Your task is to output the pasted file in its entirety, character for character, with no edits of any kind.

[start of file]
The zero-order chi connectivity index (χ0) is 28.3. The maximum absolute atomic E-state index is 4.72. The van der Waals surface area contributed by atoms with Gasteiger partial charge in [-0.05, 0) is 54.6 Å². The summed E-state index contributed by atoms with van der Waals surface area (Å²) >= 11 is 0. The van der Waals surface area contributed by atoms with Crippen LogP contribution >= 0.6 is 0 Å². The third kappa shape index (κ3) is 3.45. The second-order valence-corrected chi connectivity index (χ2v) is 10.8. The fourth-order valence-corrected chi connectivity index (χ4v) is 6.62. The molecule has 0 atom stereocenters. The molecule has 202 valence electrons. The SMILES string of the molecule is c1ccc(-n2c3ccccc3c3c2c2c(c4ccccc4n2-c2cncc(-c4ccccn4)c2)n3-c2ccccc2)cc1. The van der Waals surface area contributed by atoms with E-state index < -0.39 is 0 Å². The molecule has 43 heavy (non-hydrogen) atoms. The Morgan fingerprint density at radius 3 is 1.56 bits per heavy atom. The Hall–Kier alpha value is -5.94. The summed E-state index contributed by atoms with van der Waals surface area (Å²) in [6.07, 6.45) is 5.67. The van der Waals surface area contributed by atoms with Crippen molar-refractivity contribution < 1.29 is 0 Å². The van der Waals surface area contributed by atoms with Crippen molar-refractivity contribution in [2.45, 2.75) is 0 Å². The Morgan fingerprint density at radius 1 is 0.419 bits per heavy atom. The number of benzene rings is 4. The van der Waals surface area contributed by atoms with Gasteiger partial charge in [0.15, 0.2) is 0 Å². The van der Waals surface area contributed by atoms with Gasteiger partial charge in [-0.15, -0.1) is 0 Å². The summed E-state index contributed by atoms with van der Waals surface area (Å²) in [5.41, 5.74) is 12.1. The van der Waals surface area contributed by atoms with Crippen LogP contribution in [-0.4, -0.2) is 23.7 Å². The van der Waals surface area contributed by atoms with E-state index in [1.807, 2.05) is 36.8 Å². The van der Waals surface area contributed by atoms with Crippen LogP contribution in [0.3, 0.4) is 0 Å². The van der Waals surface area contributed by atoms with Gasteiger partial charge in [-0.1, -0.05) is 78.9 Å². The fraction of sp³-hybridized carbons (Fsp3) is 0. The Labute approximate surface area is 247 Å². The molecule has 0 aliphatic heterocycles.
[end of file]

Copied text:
The zero-order chi connectivity index (χ0) is 28.3. The maximum absolute atomic E-state index is 4.72. The van der Waals surface area contributed by atoms with Gasteiger partial charge in [-0.05, 0) is 54.6 Å². The summed E-state index contributed by atoms with van der Waals surface area (Å²) >= 11 is 0. The van der Waals surface area contributed by atoms with Crippen LogP contribution >= 0.6 is 0 Å². The third kappa shape index (κ3) is 3.45. The second-order valence-corrected chi connectivity index (χ2v) is 10.8. The fourth-order valence-corrected chi connectivity index (χ4v) is 6.62. The molecule has 0 atom stereocenters. The molecule has 202 valence electrons. The SMILES string of the molecule is c1ccc(-n2c3ccccc3c3c2c2c(c4ccccc4n2-c2cncc(-c4ccccn4)c2)n3-c2ccccc2)cc1. The van der Waals surface area contributed by atoms with E-state index < -0.39 is 0 Å². The molecule has 43 heavy (non-hydrogen) atoms. The Morgan fingerprint density at radius 3 is 1.56 bits per heavy atom. The Hall–Kier alpha value is -5.94. The summed E-state index contributed by atoms with van der Waals surface area (Å²) in [6.07, 6.45) is 5.67. The van der Waals surface area contributed by atoms with Crippen molar-refractivity contribution < 1.29 is 0 Å². The van der Waals surface area contributed by atoms with Crippen molar-refractivity contribution in [2.45, 2.75) is 0 Å². The Morgan fingerprint density at radius 1 is 0.419 bits per heavy atom. The number of benzene rings is 4. The van der Waals surface area contributed by atoms with Gasteiger partial charge in [0.15, 0.2) is 0 Å². The van der Waals surface area contributed by atoms with Gasteiger partial charge in [-0.15, -0.1) is 0 Å². The summed E-state index contributed by atoms with van der Waals surface area (Å²) in [5.41, 5.74) is 12.1. The van der Waals surface area contributed by atoms with Crippen LogP contribution in [-0.4, -0.2) is 23.7 Å². The van der Waals surface area contributed by atoms with E-state index in [1.807, 2.05) is 36.8 Å². The van der Waals surface area contributed by atoms with Crippen LogP contribution in [0.3, 0.4) is 0 Å². The van der Waals surface area contributed by atoms with Gasteiger partial charge in [-0.1, -0.05) is 78.9 Å². The fraction of sp³-hybridized carbons (Fsp3) is 0. The Labute approximate surface area is 247 Å². The molecule has 0 aliphatic heterocycles.